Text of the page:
One thing I can say with utmost certainty is the memorable meal is not only about the food. Undoubtedly, the food must be unique and special. Does it need to be “Three star Michelin” special? Probably not. So what exactly are the elusive elements of the memorable meal? Price is not relevant; a big check certainly does not guarantee a wonderful experience! Atmosphere is crucial, service is key, the food, the location, even the weather all are essential factors. A friend recently shared a story of a particularly romantic lunch at what I had always considered to be an average restaurant located right down the street. What made the lunch so special was the fact that a hard rain, common to South Florida, began to fall and as my friend and her husband were seated outside at an enviable table with a view of the intracoastal they were loath to flee for cover with the other diners, instead opting to huddle under an overhang. They ignored the monsoon and continued to enjoy their food and the view, feeling as if they were on some exotic adventure!
Regardless of how idyllic one might consider such a dining episode, it might not perfectly fit the picture . . . or palate of another. Timing and situation are important scenarios to consider. A special first date can make for a wonderful memory no matter that the food was mediocre. The same might apply for beautiful weather, a happy occurrence such as a wedding shower, or lunch with “the girls”. Dinner with the man or woman of your dreams, perhaps even a future spouse might also create the perfect tableau while the bland business lunch occasion would be hard pressed to elicit much emotion, no matter how magnificent the food or breathtaking the view!
The elements of this phenomenon and the resulting outcome can only be defined as metaphysical dining; a mealtime situation that occasionally occurs when the pieces of this intricate puzzle fall into place a certain way on a certain day ultimately creating a metaphysical gastronomic event.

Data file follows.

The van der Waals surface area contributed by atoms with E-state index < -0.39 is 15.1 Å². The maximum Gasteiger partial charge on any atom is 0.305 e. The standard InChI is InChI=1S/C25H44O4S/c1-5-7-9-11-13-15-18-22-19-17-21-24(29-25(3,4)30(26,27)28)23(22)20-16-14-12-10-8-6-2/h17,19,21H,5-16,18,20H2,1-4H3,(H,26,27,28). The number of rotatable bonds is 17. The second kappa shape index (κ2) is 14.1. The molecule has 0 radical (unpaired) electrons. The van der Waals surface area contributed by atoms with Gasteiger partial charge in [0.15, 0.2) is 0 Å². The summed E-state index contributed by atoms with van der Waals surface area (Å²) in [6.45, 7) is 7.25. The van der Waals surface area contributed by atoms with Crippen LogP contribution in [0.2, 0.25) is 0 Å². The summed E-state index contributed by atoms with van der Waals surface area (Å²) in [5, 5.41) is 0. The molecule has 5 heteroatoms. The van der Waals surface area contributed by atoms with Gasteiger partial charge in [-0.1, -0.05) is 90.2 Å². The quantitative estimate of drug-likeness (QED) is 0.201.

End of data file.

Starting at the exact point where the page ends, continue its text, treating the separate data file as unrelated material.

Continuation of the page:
I was feeling that metaphysical vibe when my family and I wandered into Il Ristorante du Bonheur a Croquer in Cassis, France while on a recent trip to Europe. All of the puzzle pieces clicked together almost audibly and I sighed with pleasure the moment I was seated at table. I knew before the food even arrived that, years from now, I would remember every detail of that lunch and that simply by closing my eyes I would be transported back to the wharf location with the view of the boats and the blue Mediterranean shining in the sun.
The entrance to the restaurant, was open and inviting; the sort where multiple hinged doors create a wall that may be completely folded back in order to invite the outdoors in. As we approached, the mistral swiftly made an appearance and I gripped my hat as the wind threatened to send it sailing into the water. Il Ristorante du Bonheur a Croquer, which I think roughly translated means the “The restaurant of the happy crunch” provided my most recent memorable meal. For those of you who speak French, by all means please post your corrections to my elementary French but be advised that I am so enamored of the “happy crunch” definition that a more pedestrian translation could permanently devastate my memory!